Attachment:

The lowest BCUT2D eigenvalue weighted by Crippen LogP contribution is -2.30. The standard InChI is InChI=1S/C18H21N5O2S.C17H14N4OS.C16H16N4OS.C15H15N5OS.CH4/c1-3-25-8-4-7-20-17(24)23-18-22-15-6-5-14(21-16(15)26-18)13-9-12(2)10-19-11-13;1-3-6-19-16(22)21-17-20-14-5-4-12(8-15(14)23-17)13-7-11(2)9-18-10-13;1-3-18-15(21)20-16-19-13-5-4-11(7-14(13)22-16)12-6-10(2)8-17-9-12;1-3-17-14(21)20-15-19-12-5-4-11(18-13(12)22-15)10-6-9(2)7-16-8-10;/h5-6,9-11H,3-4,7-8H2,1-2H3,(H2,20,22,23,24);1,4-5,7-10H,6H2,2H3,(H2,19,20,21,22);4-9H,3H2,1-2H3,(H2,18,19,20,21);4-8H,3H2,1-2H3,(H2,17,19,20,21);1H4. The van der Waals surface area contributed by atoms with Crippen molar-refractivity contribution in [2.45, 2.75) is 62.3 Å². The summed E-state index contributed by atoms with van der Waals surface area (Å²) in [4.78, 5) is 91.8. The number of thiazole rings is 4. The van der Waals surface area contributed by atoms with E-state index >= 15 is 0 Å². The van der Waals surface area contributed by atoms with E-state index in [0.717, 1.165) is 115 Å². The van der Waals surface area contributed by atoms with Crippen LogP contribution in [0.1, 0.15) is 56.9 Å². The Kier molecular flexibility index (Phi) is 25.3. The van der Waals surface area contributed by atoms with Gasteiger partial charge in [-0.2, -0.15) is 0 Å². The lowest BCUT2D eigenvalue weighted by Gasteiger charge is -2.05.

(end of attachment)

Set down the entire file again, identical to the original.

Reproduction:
The lowest BCUT2D eigenvalue weighted by Crippen LogP contribution is -2.30. The standard InChI is InChI=1S/C18H21N5O2S.C17H14N4OS.C16H16N4OS.C15H15N5OS.CH4/c1-3-25-8-4-7-20-17(24)23-18-22-15-6-5-14(21-16(15)26-18)13-9-12(2)10-19-11-13;1-3-6-19-16(22)21-17-20-14-5-4-12(8-15(14)23-17)13-7-11(2)9-18-10-13;1-3-18-15(21)20-16-19-13-5-4-11(7-14(13)22-16)12-6-10(2)8-17-9-12;1-3-17-14(21)20-15-19-12-5-4-11(18-13(12)22-15)10-6-9(2)7-16-8-10;/h5-6,9-11H,3-4,7-8H2,1-2H3,(H2,20,22,23,24);1,4-5,7-10H,6H2,2H3,(H2,19,20,21,22);4-9H,3H2,1-2H3,(H2,18,19,20,21);4-8H,3H2,1-2H3,(H2,17,19,20,21);1H4. The van der Waals surface area contributed by atoms with Crippen molar-refractivity contribution in [2.45, 2.75) is 62.3 Å². The summed E-state index contributed by atoms with van der Waals surface area (Å²) in [4.78, 5) is 91.8. The number of thiazole rings is 4. The van der Waals surface area contributed by atoms with E-state index >= 15 is 0 Å². The van der Waals surface area contributed by atoms with E-state index in [0.717, 1.165) is 115 Å². The van der Waals surface area contributed by atoms with Crippen LogP contribution in [0.1, 0.15) is 56.9 Å². The Kier molecular flexibility index (Phi) is 25.3. The van der Waals surface area contributed by atoms with Gasteiger partial charge in [-0.2, -0.15) is 0 Å². The lowest BCUT2D eigenvalue weighted by Gasteiger charge is -2.05.